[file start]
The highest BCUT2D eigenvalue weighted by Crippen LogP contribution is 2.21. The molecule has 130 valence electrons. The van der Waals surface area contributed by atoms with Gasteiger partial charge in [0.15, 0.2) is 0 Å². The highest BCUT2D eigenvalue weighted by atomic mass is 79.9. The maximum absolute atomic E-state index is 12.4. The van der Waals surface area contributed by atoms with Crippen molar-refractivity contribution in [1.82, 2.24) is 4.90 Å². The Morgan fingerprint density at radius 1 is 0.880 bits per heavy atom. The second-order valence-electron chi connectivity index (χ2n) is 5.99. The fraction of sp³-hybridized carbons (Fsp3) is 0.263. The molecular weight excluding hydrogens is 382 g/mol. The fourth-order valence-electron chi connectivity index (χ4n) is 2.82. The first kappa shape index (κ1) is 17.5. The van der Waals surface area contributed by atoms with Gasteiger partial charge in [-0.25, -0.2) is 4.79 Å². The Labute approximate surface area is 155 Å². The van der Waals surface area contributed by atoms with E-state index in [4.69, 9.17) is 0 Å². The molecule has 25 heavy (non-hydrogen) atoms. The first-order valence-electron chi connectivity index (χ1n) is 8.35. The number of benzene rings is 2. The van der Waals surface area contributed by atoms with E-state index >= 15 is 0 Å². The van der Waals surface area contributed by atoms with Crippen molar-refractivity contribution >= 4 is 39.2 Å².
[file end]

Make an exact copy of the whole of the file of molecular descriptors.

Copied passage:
The highest BCUT2D eigenvalue weighted by Crippen LogP contribution is 2.21. The molecule has 130 valence electrons. The van der Waals surface area contributed by atoms with Gasteiger partial charge in [0.15, 0.2) is 0 Å². The highest BCUT2D eigenvalue weighted by atomic mass is 79.9. The maximum absolute atomic E-state index is 12.4. The van der Waals surface area contributed by atoms with Crippen molar-refractivity contribution in [1.82, 2.24) is 4.90 Å². The Morgan fingerprint density at radius 1 is 0.880 bits per heavy atom. The second-order valence-electron chi connectivity index (χ2n) is 5.99. The fraction of sp³-hybridized carbons (Fsp3) is 0.263. The molecular weight excluding hydrogens is 382 g/mol. The fourth-order valence-electron chi connectivity index (χ4n) is 2.82. The first kappa shape index (κ1) is 17.5. The van der Waals surface area contributed by atoms with Gasteiger partial charge in [-0.25, -0.2) is 4.79 Å². The Labute approximate surface area is 155 Å². The van der Waals surface area contributed by atoms with E-state index in [4.69, 9.17) is 0 Å². The molecule has 25 heavy (non-hydrogen) atoms. The first-order valence-electron chi connectivity index (χ1n) is 8.35. The number of benzene rings is 2. The van der Waals surface area contributed by atoms with E-state index >= 15 is 0 Å². The van der Waals surface area contributed by atoms with Crippen molar-refractivity contribution >= 4 is 39.2 Å².